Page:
Clark saves Lois, which sparks Lois’ curiosity in his story; that is both believable and expected, as she’s a member of the press who seeks the truth—because she’s essentially a secondary character, we don’t need any more than that. Lois continues her search, tracing Clark’s exploits of helping people and finding his true identity (proving Jonathan’s fears correct). When Clark confronts her, he tells her the story of his father’s death, which prompts Lois to drop the story, with Clark focusing on the reasoning behind why he didn’t save his father: to avoid exposure. When Lois drops the story, it can be inferred that she drops it because she recognizes the gravity of the situation—which is perpetuated by Perry’s notion that someone like Clark would scare people—and not as a personal favor.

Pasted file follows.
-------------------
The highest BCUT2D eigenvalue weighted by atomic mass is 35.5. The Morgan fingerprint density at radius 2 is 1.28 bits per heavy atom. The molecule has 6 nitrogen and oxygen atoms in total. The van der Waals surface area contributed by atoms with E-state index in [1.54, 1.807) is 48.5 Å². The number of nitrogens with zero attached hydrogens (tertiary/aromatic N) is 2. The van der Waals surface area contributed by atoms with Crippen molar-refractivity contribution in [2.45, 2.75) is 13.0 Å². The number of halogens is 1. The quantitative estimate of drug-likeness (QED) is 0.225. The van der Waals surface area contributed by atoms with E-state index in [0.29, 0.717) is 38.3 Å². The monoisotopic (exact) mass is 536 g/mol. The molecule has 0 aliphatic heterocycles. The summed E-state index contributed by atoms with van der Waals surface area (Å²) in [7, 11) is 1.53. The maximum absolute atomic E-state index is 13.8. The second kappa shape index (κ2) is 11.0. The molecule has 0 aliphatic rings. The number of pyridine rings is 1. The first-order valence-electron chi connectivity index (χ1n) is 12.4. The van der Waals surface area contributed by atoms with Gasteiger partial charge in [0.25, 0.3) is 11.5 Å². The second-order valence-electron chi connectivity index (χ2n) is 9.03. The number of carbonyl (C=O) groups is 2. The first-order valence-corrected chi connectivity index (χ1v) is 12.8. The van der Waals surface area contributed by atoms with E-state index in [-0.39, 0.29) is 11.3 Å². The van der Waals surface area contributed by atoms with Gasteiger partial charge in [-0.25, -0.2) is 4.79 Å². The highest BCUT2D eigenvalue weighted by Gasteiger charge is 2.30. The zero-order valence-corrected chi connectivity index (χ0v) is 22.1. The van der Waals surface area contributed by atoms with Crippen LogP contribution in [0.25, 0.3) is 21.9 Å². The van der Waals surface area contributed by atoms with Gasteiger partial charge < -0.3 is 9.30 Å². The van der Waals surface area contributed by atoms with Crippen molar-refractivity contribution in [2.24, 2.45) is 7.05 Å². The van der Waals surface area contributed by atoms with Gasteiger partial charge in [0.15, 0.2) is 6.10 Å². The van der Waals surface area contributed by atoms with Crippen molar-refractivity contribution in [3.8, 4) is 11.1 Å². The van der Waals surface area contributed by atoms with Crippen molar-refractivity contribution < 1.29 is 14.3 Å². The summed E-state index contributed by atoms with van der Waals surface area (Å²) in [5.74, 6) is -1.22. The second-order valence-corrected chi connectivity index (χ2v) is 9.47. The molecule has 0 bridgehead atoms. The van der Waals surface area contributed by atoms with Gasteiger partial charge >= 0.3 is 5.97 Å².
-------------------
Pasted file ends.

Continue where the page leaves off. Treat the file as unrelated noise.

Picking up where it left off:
Suddenly, however, we see Lois avoid the FBI and refuse to give up Clark’s identity. Why? What drives her to keep his secret, especially in the threat of an attack on humanity? Moreover, what prompts Lois into indulging Superman’s hand holding? Why does she feel compelled to allow a romantic subtext to be developed between them with no prior indication of romantic feelings from Lois? From there, her unexplained romantic feelings evolve enough to kiss Superman after he saves her. Again, we don’t know definitively why she does what she does, which makes her function as a character more important than her character itself.
In the comics, Lois’ romantic feelings for Superman don’t develop until quite a while after they meet. She’s always been interested in him on a professional level long before developing romantic feelings for him. Lois is further reduced to her typecast role in her other actions: while on Zod’s ship, Lois does nothing but plead “Help him! Help him!” when Superman is in pain. The real Lois wouldn’t have pleaded and would have stood toe-to-toe with Zod, looked him in the face, and say, “You help him now.”